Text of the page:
Many homeowners who have lost all of the equity in their homes are making the decision to simply walk away from their home on a voluntary basis, even though they can afford to remain.
Why would they do that? Because it is no longer economically feasible to keep the home when they can rent a similar home for much less.
Strategic Defaults Triple in the Past Two Years
A recent Morgan Stanley report reveals that about 12 percent of all mortgage defaults are now “strategic” which is a great increase from mid-2007, when the level was only 4 percent.
The report also stated that strategic defaults tend to increase based on how much more the borrowers owe in house debt over and above what their homes are worth. In other words, the worse the investment, the greater the chance the homeowner will walk away.
What is the Technical Definition of a “Strategic Default”?
According the Morgan Stanley analysts, a default is “strategic” only when the homeowners who hadn’t been previously delinquent were making on-time payments one month, then skipped them for the next three, even while staying current on other consumer debt of at least $10,000.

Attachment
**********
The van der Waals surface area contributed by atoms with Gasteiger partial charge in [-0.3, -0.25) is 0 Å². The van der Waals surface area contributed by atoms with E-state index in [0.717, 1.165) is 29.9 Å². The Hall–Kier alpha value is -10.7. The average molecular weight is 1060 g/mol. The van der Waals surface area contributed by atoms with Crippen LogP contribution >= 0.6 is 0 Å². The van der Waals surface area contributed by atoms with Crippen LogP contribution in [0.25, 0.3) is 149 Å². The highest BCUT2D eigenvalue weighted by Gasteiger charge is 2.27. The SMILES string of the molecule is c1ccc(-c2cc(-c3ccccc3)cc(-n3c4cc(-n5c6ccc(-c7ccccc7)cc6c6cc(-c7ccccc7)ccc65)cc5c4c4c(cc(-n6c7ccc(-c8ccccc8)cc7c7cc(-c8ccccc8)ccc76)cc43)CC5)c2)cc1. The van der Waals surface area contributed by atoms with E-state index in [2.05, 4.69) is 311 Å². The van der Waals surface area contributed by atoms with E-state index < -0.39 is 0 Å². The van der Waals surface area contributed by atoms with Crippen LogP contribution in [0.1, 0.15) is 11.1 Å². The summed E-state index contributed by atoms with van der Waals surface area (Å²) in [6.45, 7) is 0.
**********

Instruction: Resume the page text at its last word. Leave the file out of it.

Strategic Default is Best Approached in Conjunction with a Chapter 7 Bankruptcy Filing
If a homeowner stops paying the mortgage, he or she will often be able to stay in the home with their family for an extended period of time — all without having to make any further payments. In New York, which is a judicial foreclosure state, the foreclosure process now rarely takes less than a year.
A good foreclosure defense attorney can often come up with genuine defenses, which, if asserted, can extend the time that the homeowner has in the house even more.
However, at some point, there will inevitably be a foreclosure sale at which time the lender can obtain a deficiency judgment against the homeowner in certain states such as New York, Florida and New Jersey.
However, if the homeowner’s strategy is to file a Chapter 7 bankruptcy in conjunction with the strategic default, the homeowner can also discharge the deficiency debt.
So if home ownership becomes more of a nightmare than a dream, remember that there are options out there.